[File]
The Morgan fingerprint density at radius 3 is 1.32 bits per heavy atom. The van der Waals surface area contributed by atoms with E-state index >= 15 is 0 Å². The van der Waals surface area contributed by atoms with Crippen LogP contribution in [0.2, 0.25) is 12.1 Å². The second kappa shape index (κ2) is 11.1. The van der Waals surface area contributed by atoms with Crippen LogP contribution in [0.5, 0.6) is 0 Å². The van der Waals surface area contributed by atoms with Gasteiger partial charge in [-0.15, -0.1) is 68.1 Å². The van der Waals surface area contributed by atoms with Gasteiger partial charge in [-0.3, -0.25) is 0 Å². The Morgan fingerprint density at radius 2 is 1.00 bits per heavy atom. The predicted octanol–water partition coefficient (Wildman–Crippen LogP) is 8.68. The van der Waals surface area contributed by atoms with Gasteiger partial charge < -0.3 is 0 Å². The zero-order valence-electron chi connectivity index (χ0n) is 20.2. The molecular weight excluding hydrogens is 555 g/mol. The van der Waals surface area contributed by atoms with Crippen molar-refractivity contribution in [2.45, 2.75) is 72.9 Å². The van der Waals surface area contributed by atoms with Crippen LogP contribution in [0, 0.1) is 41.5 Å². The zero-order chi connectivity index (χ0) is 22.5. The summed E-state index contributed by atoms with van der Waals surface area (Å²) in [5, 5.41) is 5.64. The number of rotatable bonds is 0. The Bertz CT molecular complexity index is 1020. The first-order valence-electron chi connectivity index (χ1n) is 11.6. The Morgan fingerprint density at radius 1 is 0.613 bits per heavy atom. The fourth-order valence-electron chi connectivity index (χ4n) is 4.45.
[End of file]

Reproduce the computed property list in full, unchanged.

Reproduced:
The Morgan fingerprint density at radius 3 is 1.32 bits per heavy atom. The van der Waals surface area contributed by atoms with E-state index >= 15 is 0 Å². The van der Waals surface area contributed by atoms with Crippen LogP contribution in [0.2, 0.25) is 12.1 Å². The second kappa shape index (κ2) is 11.1. The van der Waals surface area contributed by atoms with Crippen LogP contribution in [0.5, 0.6) is 0 Å². The van der Waals surface area contributed by atoms with Gasteiger partial charge in [-0.15, -0.1) is 68.1 Å². The van der Waals surface area contributed by atoms with Gasteiger partial charge in [-0.3, -0.25) is 0 Å². The Morgan fingerprint density at radius 2 is 1.00 bits per heavy atom. The predicted octanol–water partition coefficient (Wildman–Crippen LogP) is 8.68. The van der Waals surface area contributed by atoms with Gasteiger partial charge < -0.3 is 0 Å². The zero-order valence-electron chi connectivity index (χ0n) is 20.2. The molecular weight excluding hydrogens is 555 g/mol. The van der Waals surface area contributed by atoms with Crippen molar-refractivity contribution in [2.45, 2.75) is 72.9 Å². The van der Waals surface area contributed by atoms with Crippen LogP contribution in [0, 0.1) is 41.5 Å². The zero-order chi connectivity index (χ0) is 22.5. The summed E-state index contributed by atoms with van der Waals surface area (Å²) in [5, 5.41) is 5.64. The number of rotatable bonds is 0. The Bertz CT molecular complexity index is 1020. The first-order valence-electron chi connectivity index (χ1n) is 11.6. The Morgan fingerprint density at radius 1 is 0.613 bits per heavy atom. The fourth-order valence-electron chi connectivity index (χ4n) is 4.45.